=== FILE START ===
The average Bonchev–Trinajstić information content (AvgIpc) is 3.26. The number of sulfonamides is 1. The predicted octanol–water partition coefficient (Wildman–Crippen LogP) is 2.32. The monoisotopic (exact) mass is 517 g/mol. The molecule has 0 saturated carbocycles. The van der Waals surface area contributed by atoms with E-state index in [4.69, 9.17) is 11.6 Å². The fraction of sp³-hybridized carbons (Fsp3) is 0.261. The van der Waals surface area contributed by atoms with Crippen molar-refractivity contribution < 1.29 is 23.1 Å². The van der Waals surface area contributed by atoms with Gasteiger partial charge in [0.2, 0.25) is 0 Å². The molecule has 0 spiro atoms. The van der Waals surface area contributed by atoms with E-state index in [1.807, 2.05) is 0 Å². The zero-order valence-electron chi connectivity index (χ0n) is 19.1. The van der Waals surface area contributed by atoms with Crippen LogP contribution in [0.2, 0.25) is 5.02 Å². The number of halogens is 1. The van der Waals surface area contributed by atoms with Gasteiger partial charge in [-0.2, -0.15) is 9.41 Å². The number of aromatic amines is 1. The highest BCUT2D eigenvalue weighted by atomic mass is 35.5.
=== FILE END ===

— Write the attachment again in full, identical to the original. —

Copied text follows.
The average Bonchev–Trinajstić information content (AvgIpc) is 3.26. The number of sulfonamides is 1. The predicted octanol–water partition coefficient (Wildman–Crippen LogP) is 2.32. The monoisotopic (exact) mass is 517 g/mol. The molecule has 0 saturated carbocycles. The van der Waals surface area contributed by atoms with E-state index in [4.69, 9.17) is 11.6 Å². The fraction of sp³-hybridized carbons (Fsp3) is 0.261. The van der Waals surface area contributed by atoms with Crippen molar-refractivity contribution < 1.29 is 23.1 Å². The van der Waals surface area contributed by atoms with Gasteiger partial charge in [0.2, 0.25) is 0 Å². The molecule has 0 spiro atoms. The van der Waals surface area contributed by atoms with E-state index in [1.807, 2.05) is 0 Å². The zero-order valence-electron chi connectivity index (χ0n) is 19.1. The van der Waals surface area contributed by atoms with Crippen LogP contribution in [0.2, 0.25) is 5.02 Å². The number of halogens is 1. The van der Waals surface area contributed by atoms with Gasteiger partial charge in [-0.2, -0.15) is 9.41 Å². The number of aromatic amines is 1. The highest BCUT2D eigenvalue weighted by atomic mass is 35.5.